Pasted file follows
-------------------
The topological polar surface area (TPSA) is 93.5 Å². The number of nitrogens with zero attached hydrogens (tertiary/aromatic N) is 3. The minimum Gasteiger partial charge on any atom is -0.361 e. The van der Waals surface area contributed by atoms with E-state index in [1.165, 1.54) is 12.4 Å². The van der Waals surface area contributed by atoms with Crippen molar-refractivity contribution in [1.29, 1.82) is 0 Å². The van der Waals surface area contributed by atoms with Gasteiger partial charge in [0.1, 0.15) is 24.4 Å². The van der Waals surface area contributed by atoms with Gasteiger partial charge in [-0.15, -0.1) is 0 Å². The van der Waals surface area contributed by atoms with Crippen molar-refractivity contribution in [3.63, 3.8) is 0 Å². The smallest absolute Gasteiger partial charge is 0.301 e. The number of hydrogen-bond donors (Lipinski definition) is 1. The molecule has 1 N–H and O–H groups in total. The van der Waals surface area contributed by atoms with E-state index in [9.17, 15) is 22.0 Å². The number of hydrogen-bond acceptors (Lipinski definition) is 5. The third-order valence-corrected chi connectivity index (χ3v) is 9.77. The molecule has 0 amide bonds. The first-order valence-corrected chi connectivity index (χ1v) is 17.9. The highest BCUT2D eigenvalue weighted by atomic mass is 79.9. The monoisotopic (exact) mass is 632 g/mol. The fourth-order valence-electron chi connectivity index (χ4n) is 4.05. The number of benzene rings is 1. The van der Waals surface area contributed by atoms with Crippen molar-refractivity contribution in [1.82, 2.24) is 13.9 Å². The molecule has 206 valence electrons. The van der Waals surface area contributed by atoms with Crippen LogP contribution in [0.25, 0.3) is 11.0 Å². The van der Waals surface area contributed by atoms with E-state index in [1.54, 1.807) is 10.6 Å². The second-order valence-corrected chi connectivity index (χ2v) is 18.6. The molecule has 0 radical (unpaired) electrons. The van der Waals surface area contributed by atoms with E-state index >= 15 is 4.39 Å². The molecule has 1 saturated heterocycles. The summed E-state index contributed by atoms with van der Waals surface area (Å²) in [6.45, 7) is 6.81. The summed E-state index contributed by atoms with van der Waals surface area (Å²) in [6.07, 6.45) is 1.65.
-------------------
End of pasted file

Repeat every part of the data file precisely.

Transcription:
The topological polar surface area (TPSA) is 93.5 Å². The number of nitrogens with zero attached hydrogens (tertiary/aromatic N) is 3. The minimum Gasteiger partial charge on any atom is -0.361 e. The van der Waals surface area contributed by atoms with E-state index in [1.165, 1.54) is 12.4 Å². The van der Waals surface area contributed by atoms with Crippen molar-refractivity contribution in [1.29, 1.82) is 0 Å². The van der Waals surface area contributed by atoms with Gasteiger partial charge in [0.1, 0.15) is 24.4 Å². The van der Waals surface area contributed by atoms with Gasteiger partial charge in [-0.15, -0.1) is 0 Å². The van der Waals surface area contributed by atoms with Crippen molar-refractivity contribution in [3.63, 3.8) is 0 Å². The smallest absolute Gasteiger partial charge is 0.301 e. The number of hydrogen-bond donors (Lipinski definition) is 1. The molecule has 1 N–H and O–H groups in total. The van der Waals surface area contributed by atoms with E-state index in [9.17, 15) is 22.0 Å². The number of hydrogen-bond acceptors (Lipinski definition) is 5. The third-order valence-corrected chi connectivity index (χ3v) is 9.77. The molecule has 0 amide bonds. The first-order valence-corrected chi connectivity index (χ1v) is 17.9. The highest BCUT2D eigenvalue weighted by atomic mass is 79.9. The monoisotopic (exact) mass is 632 g/mol. The fourth-order valence-electron chi connectivity index (χ4n) is 4.05. The number of benzene rings is 1. The van der Waals surface area contributed by atoms with Crippen molar-refractivity contribution in [1.82, 2.24) is 13.9 Å². The molecule has 206 valence electrons. The van der Waals surface area contributed by atoms with Crippen LogP contribution in [0.25, 0.3) is 11.0 Å². The van der Waals surface area contributed by atoms with E-state index in [1.54, 1.807) is 10.6 Å². The second-order valence-corrected chi connectivity index (χ2v) is 18.6. The molecule has 0 radical (unpaired) electrons. The van der Waals surface area contributed by atoms with E-state index >= 15 is 4.39 Å². The molecule has 1 saturated heterocycles. The summed E-state index contributed by atoms with van der Waals surface area (Å²) in [6.45, 7) is 6.81. The summed E-state index contributed by atoms with van der Waals surface area (Å²) in [6.07, 6.45) is 1.65.